But it was an interesting viewpoint. I wonder how we will maintain his interest in school in the years to come if he really does get bored there. Maybe we won’t be able to, and he’ll get crappy marks despite being smart. Maybe he’ll figure out something to occupy his time instead. Maybe we’ll turn to homeschooling (HA HA HA HA).
Anyway, it’s not a major crisis or anything, just food for thought.
In other news, Sir Monkeypants ran his half-marathon in 1:59:some seconds, which is awesome, because finishing in under two hours was his super-stretch goal. We’re so proud of him! I took all three kids downtown to see him at around the 19 km mark and although I was very nervous about driving in Toronto, it worked out great. The drive was easy (thank you, Google Street View), it was a lovely clear day, and the kids were very excited and happy that they got to see their dad running. All good.
After Sir Monkeypants passed us, I took the kids to the CN Tower, since we happened to be within a few blocks of it. I must say, the CN Tower is not a pillar of accessiblity. There are stairs all over the freakin’ place, and once they let you out at the top, you have to go down a flight of stairs to get to the down elevator. F for failure for those with strollers, CN! A+ to the lovely Australian tourists who carried my stroller down the stairs!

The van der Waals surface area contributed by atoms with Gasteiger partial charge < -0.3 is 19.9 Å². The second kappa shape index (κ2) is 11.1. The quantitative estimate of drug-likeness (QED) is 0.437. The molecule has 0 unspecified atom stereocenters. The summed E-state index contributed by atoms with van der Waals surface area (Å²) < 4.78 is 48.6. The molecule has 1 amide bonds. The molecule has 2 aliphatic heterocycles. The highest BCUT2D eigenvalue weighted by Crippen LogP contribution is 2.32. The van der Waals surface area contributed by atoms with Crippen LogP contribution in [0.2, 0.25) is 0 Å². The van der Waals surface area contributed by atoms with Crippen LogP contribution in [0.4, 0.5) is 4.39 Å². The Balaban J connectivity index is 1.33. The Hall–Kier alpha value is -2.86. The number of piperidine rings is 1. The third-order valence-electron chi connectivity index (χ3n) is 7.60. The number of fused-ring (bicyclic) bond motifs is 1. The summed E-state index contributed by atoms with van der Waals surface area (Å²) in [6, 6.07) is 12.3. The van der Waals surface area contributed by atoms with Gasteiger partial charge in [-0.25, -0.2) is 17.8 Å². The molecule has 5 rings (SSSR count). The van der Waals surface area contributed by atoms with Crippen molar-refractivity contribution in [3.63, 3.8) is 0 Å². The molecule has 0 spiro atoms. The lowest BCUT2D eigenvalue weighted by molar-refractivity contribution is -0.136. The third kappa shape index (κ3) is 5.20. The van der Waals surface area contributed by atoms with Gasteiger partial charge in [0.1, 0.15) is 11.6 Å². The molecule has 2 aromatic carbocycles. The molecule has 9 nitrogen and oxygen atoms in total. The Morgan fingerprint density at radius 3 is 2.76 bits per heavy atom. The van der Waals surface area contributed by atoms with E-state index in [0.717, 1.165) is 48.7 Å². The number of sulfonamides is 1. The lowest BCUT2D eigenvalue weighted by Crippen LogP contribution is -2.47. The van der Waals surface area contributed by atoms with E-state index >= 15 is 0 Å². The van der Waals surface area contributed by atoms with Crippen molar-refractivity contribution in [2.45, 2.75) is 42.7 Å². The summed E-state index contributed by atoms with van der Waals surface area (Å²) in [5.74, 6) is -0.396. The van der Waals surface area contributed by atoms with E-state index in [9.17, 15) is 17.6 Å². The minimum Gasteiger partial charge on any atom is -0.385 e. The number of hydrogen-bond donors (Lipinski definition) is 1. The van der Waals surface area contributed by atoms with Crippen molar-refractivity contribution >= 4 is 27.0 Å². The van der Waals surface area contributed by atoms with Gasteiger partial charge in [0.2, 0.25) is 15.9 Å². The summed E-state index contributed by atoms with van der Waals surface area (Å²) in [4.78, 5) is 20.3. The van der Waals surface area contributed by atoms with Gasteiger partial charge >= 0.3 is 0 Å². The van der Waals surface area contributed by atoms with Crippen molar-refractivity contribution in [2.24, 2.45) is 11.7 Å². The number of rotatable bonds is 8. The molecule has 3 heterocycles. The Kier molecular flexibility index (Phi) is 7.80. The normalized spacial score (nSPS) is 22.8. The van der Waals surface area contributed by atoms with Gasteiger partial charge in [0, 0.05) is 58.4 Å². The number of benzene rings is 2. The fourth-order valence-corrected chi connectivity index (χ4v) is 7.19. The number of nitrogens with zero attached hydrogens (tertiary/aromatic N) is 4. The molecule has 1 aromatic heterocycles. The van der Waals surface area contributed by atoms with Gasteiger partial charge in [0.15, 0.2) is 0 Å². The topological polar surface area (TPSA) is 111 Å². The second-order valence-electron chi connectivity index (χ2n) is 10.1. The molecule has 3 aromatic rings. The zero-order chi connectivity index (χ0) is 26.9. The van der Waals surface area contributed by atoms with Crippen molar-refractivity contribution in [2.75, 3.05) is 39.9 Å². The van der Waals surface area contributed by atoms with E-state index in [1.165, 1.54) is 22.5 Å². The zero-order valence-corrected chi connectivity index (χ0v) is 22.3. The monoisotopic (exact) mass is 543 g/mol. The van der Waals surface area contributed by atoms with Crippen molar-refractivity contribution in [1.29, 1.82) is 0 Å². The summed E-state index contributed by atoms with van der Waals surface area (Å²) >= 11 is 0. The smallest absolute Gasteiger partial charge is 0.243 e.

Otherwise, though, it was a fantastic trip. The Captain especially adored the tower and asked if he could live there. He has declared it to be the “most fun place on earth” (just WAIT until we get to Disney, dude). All three kids went on the glass floor with no problem, too. It blew my mind how easily Little Miss Sunshine just danced out on that thing, when I was too nervous to even dip a toe. Kids! They’re crazy fearless.